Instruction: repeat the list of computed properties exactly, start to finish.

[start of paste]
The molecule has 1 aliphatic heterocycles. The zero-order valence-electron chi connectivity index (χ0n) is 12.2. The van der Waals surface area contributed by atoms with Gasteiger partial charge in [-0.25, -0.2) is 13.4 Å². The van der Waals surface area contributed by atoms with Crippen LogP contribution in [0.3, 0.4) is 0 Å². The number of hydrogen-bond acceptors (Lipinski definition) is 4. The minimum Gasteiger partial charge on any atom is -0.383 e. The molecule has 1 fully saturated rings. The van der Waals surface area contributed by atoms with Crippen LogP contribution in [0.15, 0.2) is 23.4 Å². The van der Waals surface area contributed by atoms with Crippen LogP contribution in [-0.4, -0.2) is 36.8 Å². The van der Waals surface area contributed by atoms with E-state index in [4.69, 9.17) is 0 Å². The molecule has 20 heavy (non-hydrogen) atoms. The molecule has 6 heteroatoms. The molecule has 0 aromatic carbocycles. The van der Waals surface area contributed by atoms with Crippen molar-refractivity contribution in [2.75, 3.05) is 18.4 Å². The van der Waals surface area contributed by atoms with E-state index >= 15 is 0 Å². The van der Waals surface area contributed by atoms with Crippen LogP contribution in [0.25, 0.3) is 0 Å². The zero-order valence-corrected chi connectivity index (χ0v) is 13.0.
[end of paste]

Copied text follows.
The molecule has 1 aliphatic heterocycles. The zero-order valence-electron chi connectivity index (χ0n) is 12.2. The van der Waals surface area contributed by atoms with Gasteiger partial charge in [-0.25, -0.2) is 13.4 Å². The van der Waals surface area contributed by atoms with Crippen LogP contribution in [0.3, 0.4) is 0 Å². The number of hydrogen-bond acceptors (Lipinski definition) is 4. The minimum Gasteiger partial charge on any atom is -0.383 e. The molecule has 1 fully saturated rings. The van der Waals surface area contributed by atoms with Crippen LogP contribution in [0.15, 0.2) is 23.4 Å². The van der Waals surface area contributed by atoms with Crippen LogP contribution in [-0.4, -0.2) is 36.8 Å². The van der Waals surface area contributed by atoms with E-state index in [4.69, 9.17) is 0 Å². The molecule has 20 heavy (non-hydrogen) atoms. The molecule has 6 heteroatoms. The molecule has 0 aromatic carbocycles. The van der Waals surface area contributed by atoms with Crippen molar-refractivity contribution in [2.75, 3.05) is 18.4 Å². The van der Waals surface area contributed by atoms with E-state index >= 15 is 0 Å². The van der Waals surface area contributed by atoms with Crippen LogP contribution in [0.25, 0.3) is 0 Å². The zero-order valence-corrected chi connectivity index (χ0v) is 13.0.